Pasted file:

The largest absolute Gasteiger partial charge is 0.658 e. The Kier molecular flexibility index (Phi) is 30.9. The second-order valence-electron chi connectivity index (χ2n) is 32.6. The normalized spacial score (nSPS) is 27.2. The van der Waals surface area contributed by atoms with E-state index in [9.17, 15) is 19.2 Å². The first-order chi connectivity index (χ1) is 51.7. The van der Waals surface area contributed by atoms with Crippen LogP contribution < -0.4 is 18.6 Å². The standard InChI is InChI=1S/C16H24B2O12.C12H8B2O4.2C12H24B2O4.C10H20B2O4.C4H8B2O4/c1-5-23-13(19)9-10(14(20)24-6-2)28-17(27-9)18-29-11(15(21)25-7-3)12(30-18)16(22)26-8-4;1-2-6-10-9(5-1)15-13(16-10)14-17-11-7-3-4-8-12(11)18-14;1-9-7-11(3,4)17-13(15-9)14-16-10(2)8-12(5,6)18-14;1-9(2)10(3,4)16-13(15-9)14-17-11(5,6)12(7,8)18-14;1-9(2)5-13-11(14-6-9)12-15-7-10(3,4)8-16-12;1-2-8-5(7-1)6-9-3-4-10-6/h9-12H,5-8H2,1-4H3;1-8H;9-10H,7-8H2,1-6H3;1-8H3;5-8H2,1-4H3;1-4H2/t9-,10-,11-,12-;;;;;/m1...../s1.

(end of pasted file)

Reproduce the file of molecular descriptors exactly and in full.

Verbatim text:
The largest absolute Gasteiger partial charge is 0.658 e. The Kier molecular flexibility index (Phi) is 30.9. The second-order valence-electron chi connectivity index (χ2n) is 32.6. The normalized spacial score (nSPS) is 27.2. The van der Waals surface area contributed by atoms with E-state index in [9.17, 15) is 19.2 Å². The first-order chi connectivity index (χ1) is 51.7. The van der Waals surface area contributed by atoms with Crippen LogP contribution < -0.4 is 18.6 Å². The standard InChI is InChI=1S/C16H24B2O12.C12H8B2O4.2C12H24B2O4.C10H20B2O4.C4H8B2O4/c1-5-23-13(19)9-10(14(20)24-6-2)28-17(27-9)18-29-11(15(21)25-7-3)12(30-18)16(22)26-8-4;1-2-6-10-9(5-1)15-13(16-10)14-17-11-7-3-4-8-12(11)18-14;1-9-7-11(3,4)17-13(15-9)14-16-10(2)8-12(5,6)18-14;1-9(2)10(3,4)16-13(15-9)14-17-11(5,6)12(7,8)18-14;1-9(2)5-13-11(14-6-9)12-15-7-10(3,4)8-16-12;1-2-8-5(7-1)6-9-3-4-10-6/h9-12H,5-8H2,1-4H3;1-8H;9-10H,7-8H2,1-6H3;1-8H3;5-8H2,1-4H3;1-4H2/t9-,10-,11-,12-;;;;;/m1...../s1.